he second annual Orlando Magazine Power 50 list includes some new names, lots of changes in position and some departures to make way for the new arrivals (Power 50 debuts are indicated with blue numbers).
We asked a group of community leaders to give us their thoughts on who are the most powerful people in Orlando. We received scores of names, then narrowed the list. It was not to be a list of those who made significant contributions to the community, or those who are admired, or those who are the wealthiest. It's a list of the people who wield the power and can usually get their way. Our criteria are simple: Who would you want on your side in a fight? Who could pick up the telephone and call the governor, or even the president? Who would you not want to cross?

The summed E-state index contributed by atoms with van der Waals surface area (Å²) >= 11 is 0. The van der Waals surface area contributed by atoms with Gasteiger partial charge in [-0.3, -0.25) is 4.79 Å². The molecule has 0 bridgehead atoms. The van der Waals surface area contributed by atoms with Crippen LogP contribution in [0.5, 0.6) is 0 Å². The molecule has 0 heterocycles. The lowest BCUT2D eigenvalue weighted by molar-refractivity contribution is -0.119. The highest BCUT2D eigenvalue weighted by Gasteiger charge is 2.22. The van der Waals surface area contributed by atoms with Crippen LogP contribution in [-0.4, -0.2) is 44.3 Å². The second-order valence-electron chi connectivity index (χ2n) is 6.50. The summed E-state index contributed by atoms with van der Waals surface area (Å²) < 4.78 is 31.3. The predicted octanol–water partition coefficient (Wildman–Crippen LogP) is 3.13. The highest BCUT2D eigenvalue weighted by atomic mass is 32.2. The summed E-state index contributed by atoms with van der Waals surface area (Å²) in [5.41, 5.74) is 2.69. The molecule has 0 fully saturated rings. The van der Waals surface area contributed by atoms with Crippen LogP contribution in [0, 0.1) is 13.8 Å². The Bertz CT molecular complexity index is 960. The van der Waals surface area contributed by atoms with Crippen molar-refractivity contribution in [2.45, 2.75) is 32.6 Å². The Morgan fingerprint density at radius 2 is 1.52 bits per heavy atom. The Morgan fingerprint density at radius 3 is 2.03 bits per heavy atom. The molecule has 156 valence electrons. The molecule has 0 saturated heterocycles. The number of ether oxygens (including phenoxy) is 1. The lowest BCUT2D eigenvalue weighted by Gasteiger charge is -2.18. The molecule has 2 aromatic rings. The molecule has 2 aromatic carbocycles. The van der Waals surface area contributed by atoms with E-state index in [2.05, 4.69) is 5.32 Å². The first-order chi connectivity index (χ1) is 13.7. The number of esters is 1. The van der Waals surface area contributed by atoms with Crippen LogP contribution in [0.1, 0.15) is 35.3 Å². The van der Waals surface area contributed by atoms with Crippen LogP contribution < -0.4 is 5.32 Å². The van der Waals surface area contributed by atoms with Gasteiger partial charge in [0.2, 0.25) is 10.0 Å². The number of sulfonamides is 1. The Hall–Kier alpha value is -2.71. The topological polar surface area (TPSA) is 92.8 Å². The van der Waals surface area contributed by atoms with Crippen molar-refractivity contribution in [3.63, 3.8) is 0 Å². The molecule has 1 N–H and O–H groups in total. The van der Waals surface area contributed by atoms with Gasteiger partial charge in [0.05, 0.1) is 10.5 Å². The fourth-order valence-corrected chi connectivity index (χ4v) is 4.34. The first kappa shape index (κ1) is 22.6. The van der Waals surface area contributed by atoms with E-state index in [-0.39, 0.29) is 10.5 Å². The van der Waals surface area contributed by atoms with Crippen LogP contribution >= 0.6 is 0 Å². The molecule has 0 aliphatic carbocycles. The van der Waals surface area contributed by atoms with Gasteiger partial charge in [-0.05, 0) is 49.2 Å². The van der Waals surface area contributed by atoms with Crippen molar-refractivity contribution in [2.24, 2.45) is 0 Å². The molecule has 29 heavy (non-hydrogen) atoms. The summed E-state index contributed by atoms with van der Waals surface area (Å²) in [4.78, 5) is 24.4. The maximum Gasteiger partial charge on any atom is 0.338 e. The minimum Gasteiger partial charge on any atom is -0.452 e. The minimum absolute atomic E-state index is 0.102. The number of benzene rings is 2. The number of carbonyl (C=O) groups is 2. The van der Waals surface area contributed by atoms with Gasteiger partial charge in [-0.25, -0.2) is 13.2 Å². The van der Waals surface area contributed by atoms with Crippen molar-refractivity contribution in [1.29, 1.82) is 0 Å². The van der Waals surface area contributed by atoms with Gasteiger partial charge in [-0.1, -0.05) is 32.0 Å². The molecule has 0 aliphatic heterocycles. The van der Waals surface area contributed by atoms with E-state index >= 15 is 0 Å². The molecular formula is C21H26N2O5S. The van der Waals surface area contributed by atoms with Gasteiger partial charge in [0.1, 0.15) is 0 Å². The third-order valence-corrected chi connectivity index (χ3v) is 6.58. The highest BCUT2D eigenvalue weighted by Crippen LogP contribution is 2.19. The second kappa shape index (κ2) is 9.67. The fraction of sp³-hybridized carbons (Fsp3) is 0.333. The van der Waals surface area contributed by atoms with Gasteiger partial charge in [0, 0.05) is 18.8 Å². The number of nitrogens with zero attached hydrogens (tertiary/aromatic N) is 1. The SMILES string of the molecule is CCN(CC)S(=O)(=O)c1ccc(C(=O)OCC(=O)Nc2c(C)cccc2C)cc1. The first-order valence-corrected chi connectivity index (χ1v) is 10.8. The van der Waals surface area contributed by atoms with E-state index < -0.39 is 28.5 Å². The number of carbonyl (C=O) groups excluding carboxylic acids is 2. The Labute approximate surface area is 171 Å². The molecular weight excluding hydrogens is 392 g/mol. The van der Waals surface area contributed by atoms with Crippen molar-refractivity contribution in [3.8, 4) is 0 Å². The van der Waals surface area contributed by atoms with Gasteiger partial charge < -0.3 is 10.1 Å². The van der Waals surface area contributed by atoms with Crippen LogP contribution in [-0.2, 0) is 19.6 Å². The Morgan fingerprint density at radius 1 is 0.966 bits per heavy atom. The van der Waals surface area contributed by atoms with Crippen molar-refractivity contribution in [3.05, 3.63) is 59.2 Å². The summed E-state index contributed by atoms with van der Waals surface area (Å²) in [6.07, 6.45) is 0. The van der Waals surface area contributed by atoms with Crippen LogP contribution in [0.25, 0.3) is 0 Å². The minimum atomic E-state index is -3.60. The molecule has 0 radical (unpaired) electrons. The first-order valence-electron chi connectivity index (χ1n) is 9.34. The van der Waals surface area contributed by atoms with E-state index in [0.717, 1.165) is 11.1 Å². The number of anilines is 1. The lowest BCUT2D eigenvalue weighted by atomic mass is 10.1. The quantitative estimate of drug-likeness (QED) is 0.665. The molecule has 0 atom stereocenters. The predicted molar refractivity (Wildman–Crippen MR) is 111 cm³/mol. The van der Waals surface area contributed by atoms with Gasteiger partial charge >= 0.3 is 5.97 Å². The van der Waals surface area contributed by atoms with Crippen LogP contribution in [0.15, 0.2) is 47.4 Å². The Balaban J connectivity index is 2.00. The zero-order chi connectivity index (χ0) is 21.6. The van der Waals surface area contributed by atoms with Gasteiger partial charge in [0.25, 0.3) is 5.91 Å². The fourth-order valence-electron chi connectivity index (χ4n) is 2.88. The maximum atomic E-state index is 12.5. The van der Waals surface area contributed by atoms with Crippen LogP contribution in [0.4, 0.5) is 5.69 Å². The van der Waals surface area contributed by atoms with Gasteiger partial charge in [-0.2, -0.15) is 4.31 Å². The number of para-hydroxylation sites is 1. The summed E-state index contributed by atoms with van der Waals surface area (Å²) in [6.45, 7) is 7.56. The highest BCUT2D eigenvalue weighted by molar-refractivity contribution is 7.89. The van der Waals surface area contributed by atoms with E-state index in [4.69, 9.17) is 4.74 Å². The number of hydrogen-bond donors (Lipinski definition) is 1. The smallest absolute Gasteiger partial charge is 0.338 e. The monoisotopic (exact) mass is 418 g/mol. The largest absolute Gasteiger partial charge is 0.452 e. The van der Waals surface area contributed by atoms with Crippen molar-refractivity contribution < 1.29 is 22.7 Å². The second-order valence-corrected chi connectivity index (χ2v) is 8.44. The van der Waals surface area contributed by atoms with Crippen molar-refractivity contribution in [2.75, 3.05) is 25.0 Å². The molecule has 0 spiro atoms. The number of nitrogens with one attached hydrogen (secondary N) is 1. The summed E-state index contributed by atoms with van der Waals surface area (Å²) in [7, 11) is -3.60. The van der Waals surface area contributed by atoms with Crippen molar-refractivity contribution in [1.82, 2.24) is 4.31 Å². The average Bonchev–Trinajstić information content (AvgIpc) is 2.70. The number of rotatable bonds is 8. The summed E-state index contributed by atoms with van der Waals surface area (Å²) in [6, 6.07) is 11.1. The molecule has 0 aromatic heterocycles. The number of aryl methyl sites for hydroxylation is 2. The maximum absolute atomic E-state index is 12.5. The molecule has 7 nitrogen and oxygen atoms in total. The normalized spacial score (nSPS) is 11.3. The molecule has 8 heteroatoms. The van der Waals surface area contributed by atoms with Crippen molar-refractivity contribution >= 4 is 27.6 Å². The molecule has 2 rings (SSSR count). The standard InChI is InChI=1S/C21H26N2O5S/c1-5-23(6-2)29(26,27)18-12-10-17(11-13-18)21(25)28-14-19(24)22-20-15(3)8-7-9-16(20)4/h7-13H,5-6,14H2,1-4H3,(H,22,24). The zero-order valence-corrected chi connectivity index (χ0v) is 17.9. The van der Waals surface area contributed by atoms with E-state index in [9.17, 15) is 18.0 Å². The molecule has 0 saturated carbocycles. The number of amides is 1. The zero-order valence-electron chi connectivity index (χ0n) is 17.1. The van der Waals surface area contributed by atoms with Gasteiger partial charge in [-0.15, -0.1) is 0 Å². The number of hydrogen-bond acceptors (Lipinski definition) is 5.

Here they are: The Power 50.
Mark NeJame made his money and his reputation as one of the city's top criminal attorneys. He often represented people you wouldn't invite over to the house for dinner. But along the way, he developed a reputation for helping anyone. His client list now includes public officials who find themselves in hot water. And he's becoming a big player in property development. Now 50, he is awaiting the birth of his first child.